The Guardian was more concerned. "Yeltsin ignites Russia crisis" it reported, describing the new Russian prime minister, Sergei Kiriyenko as "an obscure former shipping engineer" who is now "a heartbeat away from control of a former superpower's nuclear arsenal". The Times said "Yeltsin leaps into the abyss" adding that "these sackings can only make Russia even more weak and dangerous". The leader writers of that paper saw it as "good theatre but poor politics". The most reassuring analysis came in the Financial Times: "The attachment of Sergei Kiriyenko ... to the reformist camp around Boris Nemtsov bodes well for greater transparency in government than characterised the era of Victor Chernomyrdin." With Russian shares edging upwards, single- digit inflation expected soon and "broad-based supports for the basic tenets of macro-economic stability" the FT seems not to disapprove of "this spirited presidential axe-wielding".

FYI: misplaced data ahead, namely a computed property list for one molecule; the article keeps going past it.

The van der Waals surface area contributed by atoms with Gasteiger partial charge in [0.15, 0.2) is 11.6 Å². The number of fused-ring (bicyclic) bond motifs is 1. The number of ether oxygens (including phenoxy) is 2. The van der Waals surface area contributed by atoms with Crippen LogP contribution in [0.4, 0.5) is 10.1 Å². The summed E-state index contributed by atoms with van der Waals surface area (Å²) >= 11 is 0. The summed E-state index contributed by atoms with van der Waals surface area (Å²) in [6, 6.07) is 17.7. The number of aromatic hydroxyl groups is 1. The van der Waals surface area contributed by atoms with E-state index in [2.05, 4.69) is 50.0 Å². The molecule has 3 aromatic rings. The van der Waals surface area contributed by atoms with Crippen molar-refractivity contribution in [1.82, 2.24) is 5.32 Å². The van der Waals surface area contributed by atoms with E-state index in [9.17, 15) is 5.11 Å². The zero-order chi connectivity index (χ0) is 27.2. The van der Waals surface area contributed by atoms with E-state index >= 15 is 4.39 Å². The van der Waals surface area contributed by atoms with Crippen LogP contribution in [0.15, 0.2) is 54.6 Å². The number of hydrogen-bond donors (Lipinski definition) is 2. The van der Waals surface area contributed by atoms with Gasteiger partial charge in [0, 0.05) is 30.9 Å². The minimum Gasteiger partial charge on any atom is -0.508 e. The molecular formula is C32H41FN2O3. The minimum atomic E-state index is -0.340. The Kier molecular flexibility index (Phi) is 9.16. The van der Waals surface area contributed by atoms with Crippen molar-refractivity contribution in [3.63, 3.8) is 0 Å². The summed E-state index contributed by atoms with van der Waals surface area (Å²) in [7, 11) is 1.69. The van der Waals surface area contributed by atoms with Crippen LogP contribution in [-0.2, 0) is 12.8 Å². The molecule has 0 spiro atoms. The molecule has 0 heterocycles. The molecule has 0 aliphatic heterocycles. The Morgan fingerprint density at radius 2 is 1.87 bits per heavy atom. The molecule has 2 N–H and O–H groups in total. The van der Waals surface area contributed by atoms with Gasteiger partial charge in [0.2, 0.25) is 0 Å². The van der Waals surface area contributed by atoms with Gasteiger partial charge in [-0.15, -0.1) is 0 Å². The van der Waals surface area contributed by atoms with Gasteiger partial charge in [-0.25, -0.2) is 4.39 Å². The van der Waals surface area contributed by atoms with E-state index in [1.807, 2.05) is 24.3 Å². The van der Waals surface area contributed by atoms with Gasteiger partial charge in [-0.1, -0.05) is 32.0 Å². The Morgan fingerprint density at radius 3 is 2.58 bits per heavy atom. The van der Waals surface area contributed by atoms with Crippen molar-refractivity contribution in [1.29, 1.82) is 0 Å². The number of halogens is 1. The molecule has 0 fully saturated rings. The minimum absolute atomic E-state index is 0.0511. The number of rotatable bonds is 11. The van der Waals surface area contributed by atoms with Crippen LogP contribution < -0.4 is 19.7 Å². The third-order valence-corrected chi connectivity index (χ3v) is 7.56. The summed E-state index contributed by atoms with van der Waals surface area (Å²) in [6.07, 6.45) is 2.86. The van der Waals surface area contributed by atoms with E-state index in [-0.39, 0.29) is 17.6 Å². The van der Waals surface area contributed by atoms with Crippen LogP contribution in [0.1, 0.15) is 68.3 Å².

But let us forget, for a moment, Russia's unattended nuclear arsenals and Saddam's anthrax, for this was the week when a British prime minister spoke French. "Blair bons mots prove a palpable hit" said the Guardian. "Apart from one 'alors', he spoke with a clarity and directness he seems to find difficult at home." The Times said "French given a revealing lesson in le Blairisme". But it was Fritz Spiegl in a letter to the Telegraph who put le Blairisme into its proper context. Quoting the Collins-Robert French dictionary, he cited: "blairer, verb intransitive, je ne peux pas blairer, he gives me the creeps, I can't stand or bear him."
Finally, the most intriguing item came in a Reuters report of a survey of New Yorkers' sexual habits: "When broken down by sexual orientation, gay men were the most likely group to be looking for a serious relationship." Well, if you were broken down by sexual orientation, wouldn't you be looking for a serious relationship too?